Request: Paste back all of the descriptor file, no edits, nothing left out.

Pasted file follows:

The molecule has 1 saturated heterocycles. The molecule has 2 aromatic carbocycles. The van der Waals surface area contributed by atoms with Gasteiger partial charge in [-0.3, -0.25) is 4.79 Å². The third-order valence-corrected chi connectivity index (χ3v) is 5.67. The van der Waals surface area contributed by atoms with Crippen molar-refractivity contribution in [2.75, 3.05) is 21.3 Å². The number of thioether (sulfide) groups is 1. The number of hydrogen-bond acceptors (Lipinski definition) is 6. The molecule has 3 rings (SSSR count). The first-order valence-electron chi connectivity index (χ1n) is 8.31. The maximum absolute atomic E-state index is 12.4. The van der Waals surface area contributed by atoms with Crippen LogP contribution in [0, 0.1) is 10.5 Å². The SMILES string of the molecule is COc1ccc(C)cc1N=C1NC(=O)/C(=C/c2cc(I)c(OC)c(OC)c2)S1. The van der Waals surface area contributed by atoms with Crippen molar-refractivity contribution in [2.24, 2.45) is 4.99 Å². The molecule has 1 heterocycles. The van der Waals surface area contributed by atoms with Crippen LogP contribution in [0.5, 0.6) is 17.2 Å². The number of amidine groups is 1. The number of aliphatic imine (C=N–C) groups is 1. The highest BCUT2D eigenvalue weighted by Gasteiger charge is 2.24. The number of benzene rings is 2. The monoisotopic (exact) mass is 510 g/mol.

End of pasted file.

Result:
The molecule has 1 saturated heterocycles. The molecule has 2 aromatic carbocycles. The van der Waals surface area contributed by atoms with Gasteiger partial charge in [-0.3, -0.25) is 4.79 Å². The third-order valence-corrected chi connectivity index (χ3v) is 5.67. The van der Waals surface area contributed by atoms with Crippen molar-refractivity contribution in [2.75, 3.05) is 21.3 Å². The number of thioether (sulfide) groups is 1. The number of hydrogen-bond acceptors (Lipinski definition) is 6. The molecule has 3 rings (SSSR count). The first-order valence-electron chi connectivity index (χ1n) is 8.31. The maximum absolute atomic E-state index is 12.4. The van der Waals surface area contributed by atoms with Crippen LogP contribution in [0, 0.1) is 10.5 Å². The SMILES string of the molecule is COc1ccc(C)cc1N=C1NC(=O)/C(=C/c2cc(I)c(OC)c(OC)c2)S1. The van der Waals surface area contributed by atoms with Crippen molar-refractivity contribution in [2.24, 2.45) is 4.99 Å². The molecule has 1 heterocycles. The van der Waals surface area contributed by atoms with Crippen LogP contribution in [0.5, 0.6) is 17.2 Å². The number of amidine groups is 1. The number of aliphatic imine (C=N–C) groups is 1. The highest BCUT2D eigenvalue weighted by Gasteiger charge is 2.24. The number of benzene rings is 2. The monoisotopic (exact) mass is 510 g/mol.